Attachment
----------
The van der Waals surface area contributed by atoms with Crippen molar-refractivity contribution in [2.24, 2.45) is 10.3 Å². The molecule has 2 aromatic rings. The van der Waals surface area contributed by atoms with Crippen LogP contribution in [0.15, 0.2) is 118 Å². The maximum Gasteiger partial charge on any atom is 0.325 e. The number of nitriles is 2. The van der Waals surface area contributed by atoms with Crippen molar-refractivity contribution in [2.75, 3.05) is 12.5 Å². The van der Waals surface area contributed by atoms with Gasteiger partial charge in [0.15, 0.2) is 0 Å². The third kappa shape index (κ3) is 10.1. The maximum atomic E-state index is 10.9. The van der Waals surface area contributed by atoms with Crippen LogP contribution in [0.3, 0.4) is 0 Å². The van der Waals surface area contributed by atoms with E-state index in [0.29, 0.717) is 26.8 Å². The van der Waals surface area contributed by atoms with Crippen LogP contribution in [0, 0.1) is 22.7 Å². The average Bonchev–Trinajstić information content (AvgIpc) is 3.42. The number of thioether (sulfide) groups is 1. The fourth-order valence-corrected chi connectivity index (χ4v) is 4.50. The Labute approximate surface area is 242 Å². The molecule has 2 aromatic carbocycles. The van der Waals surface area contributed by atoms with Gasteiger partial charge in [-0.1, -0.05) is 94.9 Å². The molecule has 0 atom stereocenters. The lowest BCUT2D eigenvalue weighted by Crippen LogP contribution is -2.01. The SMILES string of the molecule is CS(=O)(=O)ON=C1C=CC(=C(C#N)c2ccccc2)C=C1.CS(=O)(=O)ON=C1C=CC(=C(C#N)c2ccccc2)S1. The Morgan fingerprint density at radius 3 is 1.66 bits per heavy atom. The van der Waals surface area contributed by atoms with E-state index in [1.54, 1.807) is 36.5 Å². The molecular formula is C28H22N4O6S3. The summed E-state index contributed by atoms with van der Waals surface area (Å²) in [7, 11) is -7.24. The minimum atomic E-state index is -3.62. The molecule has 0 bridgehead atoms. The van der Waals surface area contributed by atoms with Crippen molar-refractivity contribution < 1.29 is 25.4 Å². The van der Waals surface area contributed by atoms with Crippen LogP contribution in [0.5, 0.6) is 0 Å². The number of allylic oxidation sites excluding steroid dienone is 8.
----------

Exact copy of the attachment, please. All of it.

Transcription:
The van der Waals surface area contributed by atoms with Crippen molar-refractivity contribution in [2.24, 2.45) is 10.3 Å². The molecule has 2 aromatic rings. The van der Waals surface area contributed by atoms with Crippen LogP contribution in [0.15, 0.2) is 118 Å². The maximum Gasteiger partial charge on any atom is 0.325 e. The number of nitriles is 2. The van der Waals surface area contributed by atoms with Crippen molar-refractivity contribution in [2.75, 3.05) is 12.5 Å². The van der Waals surface area contributed by atoms with Gasteiger partial charge in [0.15, 0.2) is 0 Å². The third kappa shape index (κ3) is 10.1. The maximum atomic E-state index is 10.9. The van der Waals surface area contributed by atoms with Crippen LogP contribution in [0.3, 0.4) is 0 Å². The van der Waals surface area contributed by atoms with E-state index in [0.29, 0.717) is 26.8 Å². The van der Waals surface area contributed by atoms with Crippen LogP contribution in [0, 0.1) is 22.7 Å². The average Bonchev–Trinajstić information content (AvgIpc) is 3.42. The number of thioether (sulfide) groups is 1. The fourth-order valence-corrected chi connectivity index (χ4v) is 4.50. The Labute approximate surface area is 242 Å². The molecule has 2 aromatic carbocycles. The van der Waals surface area contributed by atoms with Gasteiger partial charge in [-0.1, -0.05) is 94.9 Å². The molecule has 0 atom stereocenters. The lowest BCUT2D eigenvalue weighted by Crippen LogP contribution is -2.01. The SMILES string of the molecule is CS(=O)(=O)ON=C1C=CC(=C(C#N)c2ccccc2)C=C1.CS(=O)(=O)ON=C1C=CC(=C(C#N)c2ccccc2)S1. The Morgan fingerprint density at radius 3 is 1.66 bits per heavy atom. The van der Waals surface area contributed by atoms with E-state index in [1.54, 1.807) is 36.5 Å². The molecular formula is C28H22N4O6S3. The summed E-state index contributed by atoms with van der Waals surface area (Å²) in [7, 11) is -7.24. The minimum atomic E-state index is -3.62. The molecule has 0 bridgehead atoms. The van der Waals surface area contributed by atoms with Crippen molar-refractivity contribution < 1.29 is 25.4 Å². The van der Waals surface area contributed by atoms with Crippen LogP contribution in [0.5, 0.6) is 0 Å². The number of allylic oxidation sites excluding steroid dienone is 8.